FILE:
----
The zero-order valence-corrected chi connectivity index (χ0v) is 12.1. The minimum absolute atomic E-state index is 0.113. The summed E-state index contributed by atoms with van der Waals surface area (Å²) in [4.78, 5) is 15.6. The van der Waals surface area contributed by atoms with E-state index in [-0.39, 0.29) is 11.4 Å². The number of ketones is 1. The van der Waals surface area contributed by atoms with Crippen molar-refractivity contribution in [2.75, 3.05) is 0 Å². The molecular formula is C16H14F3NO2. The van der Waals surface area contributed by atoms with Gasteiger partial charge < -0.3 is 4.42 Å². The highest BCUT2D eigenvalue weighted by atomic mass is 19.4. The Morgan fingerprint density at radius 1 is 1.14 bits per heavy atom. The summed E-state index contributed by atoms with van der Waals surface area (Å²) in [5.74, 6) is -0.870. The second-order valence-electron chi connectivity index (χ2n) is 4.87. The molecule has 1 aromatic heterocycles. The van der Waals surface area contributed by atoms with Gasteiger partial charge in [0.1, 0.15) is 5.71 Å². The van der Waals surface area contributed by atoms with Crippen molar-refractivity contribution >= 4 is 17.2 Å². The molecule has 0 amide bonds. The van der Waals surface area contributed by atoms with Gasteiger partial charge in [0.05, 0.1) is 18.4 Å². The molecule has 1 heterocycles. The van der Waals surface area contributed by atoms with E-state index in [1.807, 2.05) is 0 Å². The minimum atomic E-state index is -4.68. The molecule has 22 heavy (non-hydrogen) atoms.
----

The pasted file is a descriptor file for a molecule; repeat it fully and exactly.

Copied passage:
The zero-order valence-corrected chi connectivity index (χ0v) is 12.1. The minimum absolute atomic E-state index is 0.113. The summed E-state index contributed by atoms with van der Waals surface area (Å²) in [4.78, 5) is 15.6. The van der Waals surface area contributed by atoms with E-state index in [-0.39, 0.29) is 11.4 Å². The number of ketones is 1. The van der Waals surface area contributed by atoms with Crippen molar-refractivity contribution in [2.75, 3.05) is 0 Å². The molecular formula is C16H14F3NO2. The van der Waals surface area contributed by atoms with Gasteiger partial charge < -0.3 is 4.42 Å². The highest BCUT2D eigenvalue weighted by atomic mass is 19.4. The Morgan fingerprint density at radius 1 is 1.14 bits per heavy atom. The summed E-state index contributed by atoms with van der Waals surface area (Å²) in [5.74, 6) is -0.870. The second-order valence-electron chi connectivity index (χ2n) is 4.87. The molecule has 1 aromatic heterocycles. The van der Waals surface area contributed by atoms with Gasteiger partial charge in [0.1, 0.15) is 5.71 Å². The van der Waals surface area contributed by atoms with Crippen molar-refractivity contribution >= 4 is 17.2 Å². The molecule has 0 amide bonds. The van der Waals surface area contributed by atoms with Gasteiger partial charge in [0.05, 0.1) is 18.4 Å². The molecule has 1 heterocycles. The van der Waals surface area contributed by atoms with E-state index in [1.807, 2.05) is 0 Å². The minimum atomic E-state index is -4.68. The molecule has 22 heavy (non-hydrogen) atoms.